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Disabilities: Articles

Making Your Academic Library Accessible

Most resources about service for patrons with disabilities revolve around public or K-12 school libraries. Here are some resources to point you in the right direction for your academic library:

  • "Collaboration between the Library and Office of Student Disability Services: Document accessibility in higher education” by Rebecca Arzola (Digital Library Perspectives, 2016)
  • “Developing Accessible Libraries and Inclusive Librarians in the 21st Century: Examples from Practice” by Ruth V. Small. William N. Myhill, and Lydia Herring-Harrington, (Advances in Librarianship, Volume 40, 2015)
  • “Accessibility and Special Collections Libraries: Using Technology to Close the Digital Divide” by Emily Hardesty (Public Services Quarterly, Volume 12, 2016)
  • “Access Is Not Problem Solving: Disability Justice and Libraries” by Alana Kumbier and Julia Starkey (Library Trends, Volume 64, 2016)
  • “Accessibility and Diversity in Library and Information Science: Inclusive Information Architecture for Library Websites” by Kyunghye Yoon, Laura Hulscher, and Rachel Dols (Library Quarterly, 2016)

Applying Universal Design In Libraries

Accessibility measures on a low budget are not easy to navigate. Here are some helpful resources that offer an overview on what Universal Design is, and how it can be best implemented to serve your community.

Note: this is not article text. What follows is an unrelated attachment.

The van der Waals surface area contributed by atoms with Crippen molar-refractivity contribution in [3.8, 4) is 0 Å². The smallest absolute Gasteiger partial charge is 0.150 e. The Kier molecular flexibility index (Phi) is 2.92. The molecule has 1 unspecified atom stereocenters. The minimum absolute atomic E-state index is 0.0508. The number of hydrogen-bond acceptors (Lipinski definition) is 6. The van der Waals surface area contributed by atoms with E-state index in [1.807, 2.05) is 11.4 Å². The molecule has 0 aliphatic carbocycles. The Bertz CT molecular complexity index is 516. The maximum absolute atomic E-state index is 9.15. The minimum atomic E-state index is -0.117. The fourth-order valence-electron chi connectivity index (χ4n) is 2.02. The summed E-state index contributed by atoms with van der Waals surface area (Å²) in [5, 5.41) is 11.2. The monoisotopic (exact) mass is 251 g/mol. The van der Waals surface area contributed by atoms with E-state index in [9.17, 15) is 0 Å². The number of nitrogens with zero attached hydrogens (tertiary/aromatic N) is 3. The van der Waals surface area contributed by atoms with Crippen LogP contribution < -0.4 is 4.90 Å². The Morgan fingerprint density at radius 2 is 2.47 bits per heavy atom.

• Project ENABLE, Module 3,
  • “Collaboration at Its Best: Library and Autism Programs Combine to Serve Special Audience” by Georgia Winston and Courtney Adams (Children & Libraries 8, no. 2, p. 15-17)
  • “Libraries and Universal Design” by Carli Spina, (Theological Librarianship, 2017)
  • “Universal Design: A Practical Guide to Creati(ng and Re-Creating Interiors of Academic Libraries for Teaching, Learning, and Research” by Gail Staines, (Elsevier, 2012)
  • “Universal Design in Higher Education; From Principles to Practice” (2nd ed), edited by Sheryl E. Burgstahler (Harvard Education Press, 2015)

Ableism & Intersectional Analysis

The way ableism (prejudice against people with disabilities) manifests varies depending on the other life experience a person has. Disability looks different based on culture and experience, but the narrative we have on disability as a society favors certain types of disabilities -- and people with disabilities -- over others. Here are some resources that confront that societal bias.

  • Project ENABLE, Module 1,
  • “Race and Disability: From Analogy to Intersectionality” by Angela Frederick and Dara Shifter (Sociology of Race and Ethnicity, Volume 5, Issue 2, April 2019)
  • “Racism and Ableism” by Isabella Kres-Nash,
  • “First Deafblind Woman to Graduate from Harvard Law Talks Accessibility, Ableism” by Lauryn Johnson, (The Stanford Daily, October 2019)
  • “Disabled Women for Reproductive Justice” by Mia Mingus, (The Pro-Choice Public Education Project)
  • Tips